I also have 16' ceilings now and love the airy atmosphere, even in a cold winter.



  15. #15
    Join Date
    Sep. 5, 2011
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    Default

    My barn as well is completely open. No loft, & thus 16'-20' open ceilings I wouldn't have it any other way.

    And again - those of you who feel it's "okay" for your horse to go up & smack his head a few times & thus "learn his lesson" - good luck to you.



  16. #16
    Join Date
    Mar. 25, 2011
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    Canada
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    Default

    I have low ceilings, old cow barn, I wasn't at all worried about the height when all I had was Haffies, but poor Ben looks a little tall in there. The one door is very low, so anytime I bring him through that way I just ask him to drop his head before he walks through.

    Are you remotely aware of how many horses die by clocking their heads on low ceilings, low-hanging light fixtures, etc.? Apparently not.
    Nope, couldn't even guess, are you going to provide me with numbers and the evidence to back it up?
    I'm not sure if I grew out of stupid or ran out of brave.

    Practicing Member of the Not too Klassy for Boxed Wine Clique



  17. #17
    Join Date
    Sep. 16, 2006
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    615

    Default

    My new boarding barn has low ceilings...and a low doorway into the barn. The low doorway bothers me because I can easily imagine my horse lifting his head up and hitting it. Upon investigation, the door, which slides us, has rubber padding along the bottom. But the metal track it runs up on is on the low ceiling and is NOT padded.

    I'm not too worried, though. My guy has never reared in the 13 years I've owned him *knock on wood* and he actually seems more comfortable in low ceiling barns than in high, open ones. There is one area I won't tie him since there's a piece of metal that juts out directly above it, but other than that, it's not a big deal.



  18. #18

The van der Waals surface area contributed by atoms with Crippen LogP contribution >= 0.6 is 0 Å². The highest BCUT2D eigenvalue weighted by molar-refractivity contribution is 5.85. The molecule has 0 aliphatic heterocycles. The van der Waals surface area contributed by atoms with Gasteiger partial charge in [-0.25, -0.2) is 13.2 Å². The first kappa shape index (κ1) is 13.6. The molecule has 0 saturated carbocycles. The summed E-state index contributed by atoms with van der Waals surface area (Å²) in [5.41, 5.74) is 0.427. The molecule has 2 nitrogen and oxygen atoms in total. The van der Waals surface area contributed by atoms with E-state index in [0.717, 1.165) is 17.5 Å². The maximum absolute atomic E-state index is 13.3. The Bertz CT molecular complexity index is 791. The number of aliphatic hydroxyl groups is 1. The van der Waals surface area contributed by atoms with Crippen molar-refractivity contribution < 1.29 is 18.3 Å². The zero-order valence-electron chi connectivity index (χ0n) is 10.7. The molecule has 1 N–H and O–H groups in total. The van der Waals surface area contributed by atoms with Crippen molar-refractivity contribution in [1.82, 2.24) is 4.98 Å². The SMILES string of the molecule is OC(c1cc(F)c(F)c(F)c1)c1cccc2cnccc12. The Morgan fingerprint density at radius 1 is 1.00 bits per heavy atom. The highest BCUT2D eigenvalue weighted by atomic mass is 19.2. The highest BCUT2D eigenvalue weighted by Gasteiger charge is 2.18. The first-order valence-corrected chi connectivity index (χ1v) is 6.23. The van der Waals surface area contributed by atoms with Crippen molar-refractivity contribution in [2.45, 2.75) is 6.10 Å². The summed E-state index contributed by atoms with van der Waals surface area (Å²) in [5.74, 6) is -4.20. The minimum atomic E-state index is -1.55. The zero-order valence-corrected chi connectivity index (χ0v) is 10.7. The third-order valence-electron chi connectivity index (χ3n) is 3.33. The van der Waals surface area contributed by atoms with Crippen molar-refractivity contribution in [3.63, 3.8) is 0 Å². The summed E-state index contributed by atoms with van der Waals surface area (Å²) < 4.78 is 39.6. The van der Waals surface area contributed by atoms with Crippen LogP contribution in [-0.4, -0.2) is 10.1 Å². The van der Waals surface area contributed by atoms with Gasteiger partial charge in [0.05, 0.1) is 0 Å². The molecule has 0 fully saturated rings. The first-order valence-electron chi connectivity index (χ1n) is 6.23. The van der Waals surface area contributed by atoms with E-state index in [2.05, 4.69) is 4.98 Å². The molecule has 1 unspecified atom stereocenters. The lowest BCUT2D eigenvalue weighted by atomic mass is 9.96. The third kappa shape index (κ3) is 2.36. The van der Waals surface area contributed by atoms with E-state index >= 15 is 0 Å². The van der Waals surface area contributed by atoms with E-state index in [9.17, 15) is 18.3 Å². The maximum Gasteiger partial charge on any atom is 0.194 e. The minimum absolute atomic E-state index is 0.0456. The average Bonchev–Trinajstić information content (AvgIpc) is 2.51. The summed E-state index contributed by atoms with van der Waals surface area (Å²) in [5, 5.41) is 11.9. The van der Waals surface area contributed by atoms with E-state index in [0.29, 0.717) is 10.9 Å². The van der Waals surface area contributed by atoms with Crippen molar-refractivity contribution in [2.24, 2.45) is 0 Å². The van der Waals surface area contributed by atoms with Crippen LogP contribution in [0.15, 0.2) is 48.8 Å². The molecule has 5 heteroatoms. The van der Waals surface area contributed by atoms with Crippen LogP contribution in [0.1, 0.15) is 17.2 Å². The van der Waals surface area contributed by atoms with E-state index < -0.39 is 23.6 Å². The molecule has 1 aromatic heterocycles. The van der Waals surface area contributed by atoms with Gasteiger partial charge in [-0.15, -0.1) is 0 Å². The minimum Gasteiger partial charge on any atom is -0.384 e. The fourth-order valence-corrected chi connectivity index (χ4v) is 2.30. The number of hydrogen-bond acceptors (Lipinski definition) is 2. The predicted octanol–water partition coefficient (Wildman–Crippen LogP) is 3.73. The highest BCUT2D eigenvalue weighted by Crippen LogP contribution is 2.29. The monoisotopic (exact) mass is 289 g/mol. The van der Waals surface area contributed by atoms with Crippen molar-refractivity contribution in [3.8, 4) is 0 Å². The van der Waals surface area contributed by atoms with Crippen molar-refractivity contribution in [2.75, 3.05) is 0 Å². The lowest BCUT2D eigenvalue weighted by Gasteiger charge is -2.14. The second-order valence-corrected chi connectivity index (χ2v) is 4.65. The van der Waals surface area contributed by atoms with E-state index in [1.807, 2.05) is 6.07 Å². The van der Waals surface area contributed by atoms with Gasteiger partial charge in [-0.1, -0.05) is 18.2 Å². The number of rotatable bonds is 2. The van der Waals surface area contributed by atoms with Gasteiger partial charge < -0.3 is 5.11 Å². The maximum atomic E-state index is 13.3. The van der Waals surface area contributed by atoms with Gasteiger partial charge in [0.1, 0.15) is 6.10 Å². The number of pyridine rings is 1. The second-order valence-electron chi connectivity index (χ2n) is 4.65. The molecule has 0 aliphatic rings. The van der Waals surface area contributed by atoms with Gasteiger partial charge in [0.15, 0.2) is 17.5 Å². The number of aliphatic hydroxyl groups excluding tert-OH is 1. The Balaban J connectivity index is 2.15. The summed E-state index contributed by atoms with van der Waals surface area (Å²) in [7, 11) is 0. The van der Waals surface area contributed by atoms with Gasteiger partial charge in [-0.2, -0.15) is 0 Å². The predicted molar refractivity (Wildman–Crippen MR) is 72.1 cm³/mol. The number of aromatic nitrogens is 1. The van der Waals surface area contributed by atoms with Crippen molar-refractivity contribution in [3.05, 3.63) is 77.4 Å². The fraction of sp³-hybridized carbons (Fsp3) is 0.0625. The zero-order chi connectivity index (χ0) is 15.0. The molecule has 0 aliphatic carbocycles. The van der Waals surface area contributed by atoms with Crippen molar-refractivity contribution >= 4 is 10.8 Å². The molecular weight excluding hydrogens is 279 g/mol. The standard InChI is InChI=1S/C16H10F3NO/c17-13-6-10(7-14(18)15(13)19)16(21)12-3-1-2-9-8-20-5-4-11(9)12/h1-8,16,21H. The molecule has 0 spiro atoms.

Join Date
    Mar. 9, 2006
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    1,830

    Default

    I boarded at a place with low ceilings once. (Roughly 7 feet.) I found in some ways a low ceiling is safer than a medium ceiling. The horses tend to be a little more aware that something is overhead and that rearing is a bad idea. If they do go up, they don't have as much momentum when they hit. Nor can they get high enough to fall over backwards.

    Things I'd be concerned about: lights within reach of horses, poor ventilation, and whether the horse feels claustrophobic. I briefly owned one horse which flat out refused the enter the stall. My current mare, however, was fine in the same stall.



  19. #19
    Join Date
    Jul. 24, 2008
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    Default

    Quote Originally Posted by Bacardi1 View Post
    Are you remotely aware of how many horses die by clocking their heads on low ceilings, low-hanging light fixtures, etc.? Apparently not.
    I'm not even remotely aware. How many?

    I've never known (or heard of) a horse dying from hitting it's head on a low ceiling or light fixture. The closest I come to that in real-life experience is a horse that reared in a big empty parking lot, fell over backwards and hit his head on the ground, and died.

    I'm sure it happens, but I would chalk it up to "freak accident".
    Jigga:
    Why must you chastise my brilliant idea with facts and logic? **picks up toys (and wine) and goes home**



  20. #20
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    Aug. 10, 2009
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    984

    Default

    Quote Originally Posted by Bacardi1 View Post
    Are you remotely aware of how many horses die by clocking their heads on low ceilings, low-hanging light fixtures, etc.? Apparently not.
    I'm not. How many?

    I've boarded at tons of old cow barns (bank barns) with a variety of ceiling heights. As long as the lighting fixtures have a protective "cage" around them, and as other said, the barn is otherwise well ventilated and well lit, I have no issue with it.

    Second the poster that said if you have a horse who is repeatedly rearing and smacking it's head, there are some other problems there and I don't think higher ceilings would fix the issue nearly as effectively as a lower ceiling. Just like a tacked noseband deters a horse from throwing it's head...I wonder how many horses die each year from tacked nosebands?